Oren, one thing that we had heard, though, was criticism, from Republicans, who were saying, this should have happened sooner that this took too long. I mean, what is the sense, inside the Pentagon, of whether or not this really will be that deterrence that they were seeking?
LIEBERMANN: Well, the Pentagon is very much ready for the possibility that this doesn't deter the Houthis.
It's worth noting that they put out a statement, saying they've already responded to these attacks. Although Pentagon press secretary, Major General Pat Ryder, came on CNN, a short time ago, saying they haven't seen any attack, from the Houthis, targeting U.S. assets, in the Red Sea.
But that's not the only option. Of course, the U.S. could -- I'm sorry, the Houthis could try to target U.S. allies. They have ballistic missiles. They could try to target Israel. In fact, they have. And U.S. ships as well as the Israelis have shot down those attacks in the past.
And this is something the U.S. is prepared for. There is very much the possibility that the Houthis were not only ready, for this possibilities -- possibility, but were egging it on.
There are some officials and analysts who have said, look, the Houthis thrive at war, and this may be what they were looking for. That's certainly not definitive. But it gives you the perspective on the Houthis, that they were ready, for the possibility of a war, and very much preparing for that possibility.
And that the message of deterrence the U.S. tried to send, not just unilaterally, but multilaterally here, is not something that Houthis are willing to hear, right now. According to the U.S., that's something that Iran -- a calculation that Iran figures into as well.
But it was very purposeful that the U.S. didn't act on its own here, and that it had a coalition backing it.
LIEBERMANN: You're absolutely right to start this question with Republicans having demanded a response, earlier. But it is significant. And certainly, it took time to put it together that this was not just a U.S. action.
COLLINS: Yes, multiple coalitions here involved. We'll wait to see, of course, what that reaction on Capitol Hill is. We're already seeing some reaction.
Oren Liebermann, Jim Sciutto, General Mark Hertling, thank you all, for joining tonight.
Ahead here, on THE SOURCE, there's a new courtroom showdown, from the former President. He wasn't expected to give a closing statement, at his civil fraud trial, today. But he did, breaking nearly every rule that the judge had laid out for him, to do so.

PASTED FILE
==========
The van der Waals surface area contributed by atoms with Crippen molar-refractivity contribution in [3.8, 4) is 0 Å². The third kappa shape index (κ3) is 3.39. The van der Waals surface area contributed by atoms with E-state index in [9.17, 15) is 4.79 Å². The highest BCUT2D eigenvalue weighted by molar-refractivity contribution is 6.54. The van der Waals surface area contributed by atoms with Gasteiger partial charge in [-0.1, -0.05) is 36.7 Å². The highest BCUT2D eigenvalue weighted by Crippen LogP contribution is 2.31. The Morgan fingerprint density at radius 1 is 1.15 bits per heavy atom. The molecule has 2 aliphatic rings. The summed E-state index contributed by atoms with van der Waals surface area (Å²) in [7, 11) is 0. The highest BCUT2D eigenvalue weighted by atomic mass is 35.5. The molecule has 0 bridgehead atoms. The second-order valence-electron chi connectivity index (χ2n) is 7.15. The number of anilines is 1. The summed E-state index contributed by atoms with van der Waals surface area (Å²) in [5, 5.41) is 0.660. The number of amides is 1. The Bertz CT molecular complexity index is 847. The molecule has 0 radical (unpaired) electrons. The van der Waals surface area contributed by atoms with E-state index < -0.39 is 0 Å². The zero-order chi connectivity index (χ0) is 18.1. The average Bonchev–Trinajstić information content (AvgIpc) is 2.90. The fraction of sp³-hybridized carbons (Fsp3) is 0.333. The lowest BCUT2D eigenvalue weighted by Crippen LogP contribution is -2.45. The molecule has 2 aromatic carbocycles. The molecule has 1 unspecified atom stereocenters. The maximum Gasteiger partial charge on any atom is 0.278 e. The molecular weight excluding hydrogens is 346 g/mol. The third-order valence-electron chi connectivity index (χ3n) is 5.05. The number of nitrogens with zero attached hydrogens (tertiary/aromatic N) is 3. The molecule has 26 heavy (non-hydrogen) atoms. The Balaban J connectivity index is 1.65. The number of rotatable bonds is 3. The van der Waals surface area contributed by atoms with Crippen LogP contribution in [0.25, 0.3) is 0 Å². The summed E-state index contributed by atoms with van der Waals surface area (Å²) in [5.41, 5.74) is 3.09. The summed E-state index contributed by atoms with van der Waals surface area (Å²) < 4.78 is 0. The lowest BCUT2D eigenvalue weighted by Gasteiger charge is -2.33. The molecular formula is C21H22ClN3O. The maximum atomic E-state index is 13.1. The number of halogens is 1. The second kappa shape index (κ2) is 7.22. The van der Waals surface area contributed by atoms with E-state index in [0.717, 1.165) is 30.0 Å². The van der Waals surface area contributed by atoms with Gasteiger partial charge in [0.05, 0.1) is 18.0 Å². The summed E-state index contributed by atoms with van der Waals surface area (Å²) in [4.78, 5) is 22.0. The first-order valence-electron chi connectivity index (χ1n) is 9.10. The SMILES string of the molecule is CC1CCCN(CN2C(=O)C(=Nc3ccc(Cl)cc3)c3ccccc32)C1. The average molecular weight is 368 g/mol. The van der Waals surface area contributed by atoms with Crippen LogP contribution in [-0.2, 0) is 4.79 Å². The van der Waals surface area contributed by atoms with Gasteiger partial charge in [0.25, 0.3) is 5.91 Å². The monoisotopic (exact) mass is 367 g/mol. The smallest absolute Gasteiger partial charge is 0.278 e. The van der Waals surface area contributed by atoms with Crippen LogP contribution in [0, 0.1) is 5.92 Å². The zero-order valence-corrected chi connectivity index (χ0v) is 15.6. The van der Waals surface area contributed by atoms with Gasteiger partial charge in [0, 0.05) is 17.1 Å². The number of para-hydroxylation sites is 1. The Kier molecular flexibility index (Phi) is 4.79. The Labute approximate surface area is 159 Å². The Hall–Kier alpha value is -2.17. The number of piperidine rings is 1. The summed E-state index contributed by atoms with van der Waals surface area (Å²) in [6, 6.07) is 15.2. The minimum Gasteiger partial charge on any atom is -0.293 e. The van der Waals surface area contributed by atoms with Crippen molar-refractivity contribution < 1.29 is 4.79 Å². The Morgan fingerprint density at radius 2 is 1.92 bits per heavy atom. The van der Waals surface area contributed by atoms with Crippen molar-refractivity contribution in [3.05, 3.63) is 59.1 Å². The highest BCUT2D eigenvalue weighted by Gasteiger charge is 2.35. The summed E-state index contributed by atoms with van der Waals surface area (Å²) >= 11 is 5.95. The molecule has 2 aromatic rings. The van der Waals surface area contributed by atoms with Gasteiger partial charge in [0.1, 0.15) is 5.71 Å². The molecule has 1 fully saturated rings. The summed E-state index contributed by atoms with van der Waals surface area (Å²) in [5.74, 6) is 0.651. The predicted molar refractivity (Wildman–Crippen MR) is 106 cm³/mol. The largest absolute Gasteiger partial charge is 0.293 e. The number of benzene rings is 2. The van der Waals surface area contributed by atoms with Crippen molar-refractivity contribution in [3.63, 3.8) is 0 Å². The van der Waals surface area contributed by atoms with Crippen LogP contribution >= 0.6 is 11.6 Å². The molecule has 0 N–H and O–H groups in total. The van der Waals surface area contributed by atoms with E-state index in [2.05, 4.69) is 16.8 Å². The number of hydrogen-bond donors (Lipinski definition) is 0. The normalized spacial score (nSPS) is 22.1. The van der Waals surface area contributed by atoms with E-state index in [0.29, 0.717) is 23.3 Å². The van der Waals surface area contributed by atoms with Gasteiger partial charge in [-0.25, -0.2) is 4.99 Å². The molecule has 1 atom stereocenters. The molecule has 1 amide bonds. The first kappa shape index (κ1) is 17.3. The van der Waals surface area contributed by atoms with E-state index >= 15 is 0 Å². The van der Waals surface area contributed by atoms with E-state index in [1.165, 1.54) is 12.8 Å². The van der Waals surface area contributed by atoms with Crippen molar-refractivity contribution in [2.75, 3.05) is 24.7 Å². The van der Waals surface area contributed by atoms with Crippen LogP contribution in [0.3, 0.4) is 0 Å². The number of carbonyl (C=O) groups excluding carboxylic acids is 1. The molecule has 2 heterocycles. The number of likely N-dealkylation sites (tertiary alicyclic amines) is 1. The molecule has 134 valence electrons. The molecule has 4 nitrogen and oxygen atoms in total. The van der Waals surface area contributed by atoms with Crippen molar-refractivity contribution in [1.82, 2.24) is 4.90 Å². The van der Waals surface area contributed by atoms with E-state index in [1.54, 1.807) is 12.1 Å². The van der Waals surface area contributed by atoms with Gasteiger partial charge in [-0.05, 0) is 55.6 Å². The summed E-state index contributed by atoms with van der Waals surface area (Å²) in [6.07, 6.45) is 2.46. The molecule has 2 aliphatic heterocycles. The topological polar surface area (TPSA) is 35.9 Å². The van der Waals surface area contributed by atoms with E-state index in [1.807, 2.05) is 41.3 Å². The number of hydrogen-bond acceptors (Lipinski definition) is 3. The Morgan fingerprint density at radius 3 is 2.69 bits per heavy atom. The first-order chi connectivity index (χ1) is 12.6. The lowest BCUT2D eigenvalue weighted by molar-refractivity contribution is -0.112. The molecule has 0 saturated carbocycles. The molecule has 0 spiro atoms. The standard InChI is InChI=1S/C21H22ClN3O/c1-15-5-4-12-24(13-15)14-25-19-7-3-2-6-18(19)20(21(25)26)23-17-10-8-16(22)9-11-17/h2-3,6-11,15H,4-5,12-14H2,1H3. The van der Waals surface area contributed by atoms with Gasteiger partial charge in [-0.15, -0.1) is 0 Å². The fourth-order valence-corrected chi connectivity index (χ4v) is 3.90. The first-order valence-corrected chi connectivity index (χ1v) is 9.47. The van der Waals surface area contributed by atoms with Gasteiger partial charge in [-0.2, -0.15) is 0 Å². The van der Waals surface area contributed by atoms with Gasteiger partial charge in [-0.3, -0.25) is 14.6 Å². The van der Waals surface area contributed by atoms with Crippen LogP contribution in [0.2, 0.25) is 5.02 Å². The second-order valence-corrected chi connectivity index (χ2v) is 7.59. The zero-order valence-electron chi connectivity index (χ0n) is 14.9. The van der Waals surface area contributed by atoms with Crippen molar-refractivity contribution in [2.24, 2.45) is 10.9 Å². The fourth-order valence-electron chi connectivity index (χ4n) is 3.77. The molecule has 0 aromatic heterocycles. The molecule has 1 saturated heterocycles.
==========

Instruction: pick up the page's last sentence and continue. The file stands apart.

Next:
Also, he is now boasting, about his role that he played, a central one, in overturning Roe versus Wade. A question is how that affects him, at the ballot box, like it has others, in his party.
COLLINS: With four days to go, before the first votes are cast, in Iowa, Donald Trump brought the campaign trail, to the courthouse, today, with his whole empire at stake, in the Empire State.
The closing arguments at his civil fraud trial creating another spectacle that the judge had been trying to prevent initially. Trump was not supposed to deliver a closing statement. And he and his legal team had not agreed to conditions that had been laid out, by the judge here, Arthur Engoron.
But during the closing arguments, in that courthouse today, one of Trump's attorneys, Chris Kise, asked the judge if he would reconsider, and let his client speak, for two or three minutes.
The judge relented, but saying only if Trump would promise to keep to the facts of the case. That unsurprisingly did not happen, as the former President, immediately launched, into a diatribe, voicing the grievances that we've heard before, his argument that he is being persecuted here.
He also attacked the judge, again, basically blowing past the rules that had been laid out. One, not to comment on irrelevant matters, two, not to impugn him, and also not to deliver a campaign speech in court.
At one point, the judge interrupted the former President, and asked his attorney to quote, "Please control your client." After five minutes, he was then cut off.
But when the courtroom doors opened, Trump repeated it again. This time, in front of the cameras.
(BEGIN VIDEO CLIP)